London: 1750. First collected edition of Hobbes' works. Engraved frontisportrait, engraved title for the Leviathan, and numerous woodcut tailpieces. Joints skillfully repaired, old, faded dampstain at upper margin of first one hundred pages, not extending to text. Overall a remarkably tall, clean copy in a pleasing binding. Contemporary reddish-brown calf, with gilt fillet border on covers, spine richly tooled in compartments with gilt brown morocco label. Gilt board edges and turn-ins, marbled edges and endpapers. Folio (14 1/s x 9 1/4"; 365 x 337 mm.). xxvii, 697, [3, index] pp. Item #16000
Published a hundred years after the first edition of the Leviathan, this collection is one of the most eloquent testimonies to Hobbes' pervasive influence on British and European thinking. His radical materialism and nominalism embodied the clarity that Enlightenment thinkers were calling for. His depressing picture of a state of nature in which men's lives were "solitary, poor, nasty, brutish and short" became an endorsement for a strong central power, while his anticlerical views were exploited fully. Mainstream Reformation thinkers, though, felt that his attack on superstition could too easily be transferred to Christianity, and Hobbes' implicit atheism meant that a direct quote from or reference to his work could never be mae without attracting suspicion. Many of his key points were thus blended into the works of Enlightenment philosophers by means of disowning or execrating. Hobbes' assignment of the primacy of self-fulfillment over denial is still a fundamental premise in the modern Western organization of society.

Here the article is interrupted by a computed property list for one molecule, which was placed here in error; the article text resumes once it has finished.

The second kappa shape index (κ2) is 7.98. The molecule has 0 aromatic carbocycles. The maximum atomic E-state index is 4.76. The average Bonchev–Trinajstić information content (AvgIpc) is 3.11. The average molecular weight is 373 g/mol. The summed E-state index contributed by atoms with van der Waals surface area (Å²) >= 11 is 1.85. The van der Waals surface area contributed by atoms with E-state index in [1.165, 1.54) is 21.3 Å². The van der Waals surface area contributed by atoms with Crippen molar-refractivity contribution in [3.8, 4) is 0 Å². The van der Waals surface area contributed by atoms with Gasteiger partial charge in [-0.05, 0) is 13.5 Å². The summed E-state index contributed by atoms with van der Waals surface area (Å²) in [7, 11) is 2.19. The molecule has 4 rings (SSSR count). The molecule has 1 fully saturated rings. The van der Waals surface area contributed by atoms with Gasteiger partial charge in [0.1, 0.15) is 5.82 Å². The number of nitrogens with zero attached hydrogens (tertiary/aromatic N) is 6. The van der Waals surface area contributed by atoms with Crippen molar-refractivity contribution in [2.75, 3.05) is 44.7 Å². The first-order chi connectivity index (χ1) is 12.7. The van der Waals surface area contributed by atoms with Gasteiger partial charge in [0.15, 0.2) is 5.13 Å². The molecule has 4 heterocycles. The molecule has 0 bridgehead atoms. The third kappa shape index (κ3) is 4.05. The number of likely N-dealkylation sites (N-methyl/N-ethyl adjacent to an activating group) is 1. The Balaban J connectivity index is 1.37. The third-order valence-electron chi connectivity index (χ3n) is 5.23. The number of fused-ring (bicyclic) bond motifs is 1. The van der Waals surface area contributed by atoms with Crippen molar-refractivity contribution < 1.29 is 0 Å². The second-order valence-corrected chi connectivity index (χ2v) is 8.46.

Included here are a Life of Hobbes by John Campbell from the Biographia Britannia, and verses by Bathurst, Cowley, Awbrey, and John Sheffield, Duke of Buckingham.